Slice the kale leaves from their stems with a knife. Chop coarsely into 1- or 2-inch pieces and rinse well. Bring a few quarts water to a boil; add salt and the kale. Simmer until tender 5 to 7 minutes, then pour into a colander to drain.

Heat the oil in a wide skillet. Add the remaining ½ cup onion and ½ cup of the cilantro. Cook over medium heat until the onion has softened, about 10 minutes, then add the kale and the beans with enough of the cooking liquid so that there’s plenty of sauce. Simmer together for at least 10 minutes, then serve garnished with crumbled feta cheese and the remaining cilantro.

 

Tomato Juice Sipped Through a Lovage Straw

Imagine having your own fresh tomato juice. Strained but not cooked, the juice has a consistency far lighter than what comes out of a can. It’s especially fine if you can sip it through the hollow stem of lovage, yet another good reason for having a lovage plant in the garden.

  • 1 pound ripe, juicy tomatoes, any color, coarsely chopped
  • ½ cup ice
  • sea salt and freshly ground pepper
  • fresh lemon juice, to taste
  • 2 lovage stalks, fennel stalks, or lemon basil sprigs for garnish

Puree the tomatoes and ice in a blender, then pour through a strainer. Add a pinch of salt, some pepper, and lemon juice to taste. Let stand for a few minutes for the air bubbles to dissipate, then pour 2 glasses and serve with the lovage straws or her sprigs.

Linda Egenes is a freelance writer who enjoys her local farmers’ market in Fairfield, Iowa.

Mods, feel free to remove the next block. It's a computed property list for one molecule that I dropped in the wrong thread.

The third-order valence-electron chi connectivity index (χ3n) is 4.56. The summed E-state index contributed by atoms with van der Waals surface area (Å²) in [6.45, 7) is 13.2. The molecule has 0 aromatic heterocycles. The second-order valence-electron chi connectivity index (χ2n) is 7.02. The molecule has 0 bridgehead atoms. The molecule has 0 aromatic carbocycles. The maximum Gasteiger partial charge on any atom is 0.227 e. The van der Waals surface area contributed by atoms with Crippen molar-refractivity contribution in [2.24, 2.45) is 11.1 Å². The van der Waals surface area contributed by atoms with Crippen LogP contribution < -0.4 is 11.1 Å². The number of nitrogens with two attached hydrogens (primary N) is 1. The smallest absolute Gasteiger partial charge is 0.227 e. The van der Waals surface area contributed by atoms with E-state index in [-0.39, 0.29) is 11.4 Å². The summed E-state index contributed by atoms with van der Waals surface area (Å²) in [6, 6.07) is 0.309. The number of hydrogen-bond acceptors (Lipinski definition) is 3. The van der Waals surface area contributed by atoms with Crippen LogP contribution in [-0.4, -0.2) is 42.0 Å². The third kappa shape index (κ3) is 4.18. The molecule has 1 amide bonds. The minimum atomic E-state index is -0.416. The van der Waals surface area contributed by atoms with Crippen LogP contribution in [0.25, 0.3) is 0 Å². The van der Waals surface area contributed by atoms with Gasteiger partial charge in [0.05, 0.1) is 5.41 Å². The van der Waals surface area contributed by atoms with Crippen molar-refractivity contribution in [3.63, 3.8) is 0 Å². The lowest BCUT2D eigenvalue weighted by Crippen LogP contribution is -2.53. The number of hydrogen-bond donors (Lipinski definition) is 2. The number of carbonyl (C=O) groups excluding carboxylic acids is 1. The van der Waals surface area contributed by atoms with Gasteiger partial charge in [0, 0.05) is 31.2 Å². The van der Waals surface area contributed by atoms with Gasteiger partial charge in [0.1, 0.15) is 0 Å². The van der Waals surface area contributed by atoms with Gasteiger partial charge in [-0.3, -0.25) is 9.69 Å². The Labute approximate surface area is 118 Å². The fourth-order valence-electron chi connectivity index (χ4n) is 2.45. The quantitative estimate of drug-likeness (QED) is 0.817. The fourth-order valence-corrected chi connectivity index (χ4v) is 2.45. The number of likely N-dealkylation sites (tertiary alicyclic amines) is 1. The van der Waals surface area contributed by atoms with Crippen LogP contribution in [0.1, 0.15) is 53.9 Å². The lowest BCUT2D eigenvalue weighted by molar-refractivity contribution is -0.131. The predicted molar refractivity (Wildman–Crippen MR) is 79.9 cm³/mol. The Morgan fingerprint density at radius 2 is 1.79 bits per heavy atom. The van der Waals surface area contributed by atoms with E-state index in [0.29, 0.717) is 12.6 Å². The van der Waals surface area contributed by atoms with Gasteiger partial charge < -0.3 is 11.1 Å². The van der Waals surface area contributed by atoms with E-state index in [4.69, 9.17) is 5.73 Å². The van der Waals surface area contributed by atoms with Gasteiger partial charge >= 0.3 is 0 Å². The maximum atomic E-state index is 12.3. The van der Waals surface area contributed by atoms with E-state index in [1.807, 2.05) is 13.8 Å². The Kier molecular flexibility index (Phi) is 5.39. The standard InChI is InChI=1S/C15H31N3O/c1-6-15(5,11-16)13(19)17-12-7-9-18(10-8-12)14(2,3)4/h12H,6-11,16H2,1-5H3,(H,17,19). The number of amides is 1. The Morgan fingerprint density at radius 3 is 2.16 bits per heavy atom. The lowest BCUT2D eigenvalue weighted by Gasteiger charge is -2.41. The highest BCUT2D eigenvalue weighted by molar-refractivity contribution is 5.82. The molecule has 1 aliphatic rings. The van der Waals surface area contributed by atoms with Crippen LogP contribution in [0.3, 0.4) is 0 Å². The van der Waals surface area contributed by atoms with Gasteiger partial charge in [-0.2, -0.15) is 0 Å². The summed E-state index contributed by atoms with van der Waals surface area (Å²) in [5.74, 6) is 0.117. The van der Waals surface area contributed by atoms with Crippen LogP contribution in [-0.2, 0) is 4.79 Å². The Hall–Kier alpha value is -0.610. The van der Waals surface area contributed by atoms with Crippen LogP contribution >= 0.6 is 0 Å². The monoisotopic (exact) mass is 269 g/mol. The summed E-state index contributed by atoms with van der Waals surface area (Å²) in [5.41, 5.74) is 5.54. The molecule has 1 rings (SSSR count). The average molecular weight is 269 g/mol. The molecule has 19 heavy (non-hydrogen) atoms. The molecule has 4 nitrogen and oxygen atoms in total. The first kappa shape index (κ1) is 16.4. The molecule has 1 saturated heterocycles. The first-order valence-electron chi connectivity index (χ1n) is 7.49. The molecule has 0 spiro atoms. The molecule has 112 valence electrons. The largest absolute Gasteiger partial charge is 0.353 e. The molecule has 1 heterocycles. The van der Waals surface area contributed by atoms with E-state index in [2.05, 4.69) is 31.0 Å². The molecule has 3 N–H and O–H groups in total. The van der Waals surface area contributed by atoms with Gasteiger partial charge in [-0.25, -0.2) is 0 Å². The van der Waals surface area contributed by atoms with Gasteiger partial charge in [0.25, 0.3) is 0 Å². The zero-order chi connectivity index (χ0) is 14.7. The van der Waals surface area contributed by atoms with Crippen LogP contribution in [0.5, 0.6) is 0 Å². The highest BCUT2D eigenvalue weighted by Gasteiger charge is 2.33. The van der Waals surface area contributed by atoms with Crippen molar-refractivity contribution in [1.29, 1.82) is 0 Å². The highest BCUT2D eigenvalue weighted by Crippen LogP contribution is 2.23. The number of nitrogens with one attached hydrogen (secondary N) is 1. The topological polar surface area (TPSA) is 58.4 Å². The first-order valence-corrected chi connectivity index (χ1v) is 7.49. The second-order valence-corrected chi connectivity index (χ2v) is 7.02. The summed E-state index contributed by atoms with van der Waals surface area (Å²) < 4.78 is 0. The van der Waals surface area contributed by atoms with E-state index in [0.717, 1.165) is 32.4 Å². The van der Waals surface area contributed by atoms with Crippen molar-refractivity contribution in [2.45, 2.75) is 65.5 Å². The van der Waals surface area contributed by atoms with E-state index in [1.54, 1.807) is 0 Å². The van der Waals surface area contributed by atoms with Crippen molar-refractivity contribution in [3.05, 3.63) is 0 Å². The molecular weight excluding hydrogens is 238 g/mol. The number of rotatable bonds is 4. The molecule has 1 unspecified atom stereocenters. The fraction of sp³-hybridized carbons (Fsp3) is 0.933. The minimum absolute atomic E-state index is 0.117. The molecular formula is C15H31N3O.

All recipes are from Local Flavors: Cooking and Eating from America’s Farmers’ Markets, Broadway Books

(I originally wrote this article for Radish Magazine, August 2008. Reprinted with permission.)

BY LINDA EGENES

make your healthy New Year's Resolutions stickWe all do it. We make grand resolutions on New Year’s day and break them the next. Yet there are ways to make your healthy resolutions stick. Here are some ideas.

1. Break it into baby steps. Most resolutions involve long-term goals, which can be daunting. If your dream is to get into shape, break it into small steps, like scheduling thirty minutes a day to exercise. According to Maharishi Ayurveda, it’s healthier to engage in mild exercise such as walking every day rather than doing an über-workout three times a week. Signing up for classes in dance, aerobics or yoga helps because once you pay the fee, you’ll feel motivated to show up. You’ll find yourself slimming down without even realizing it.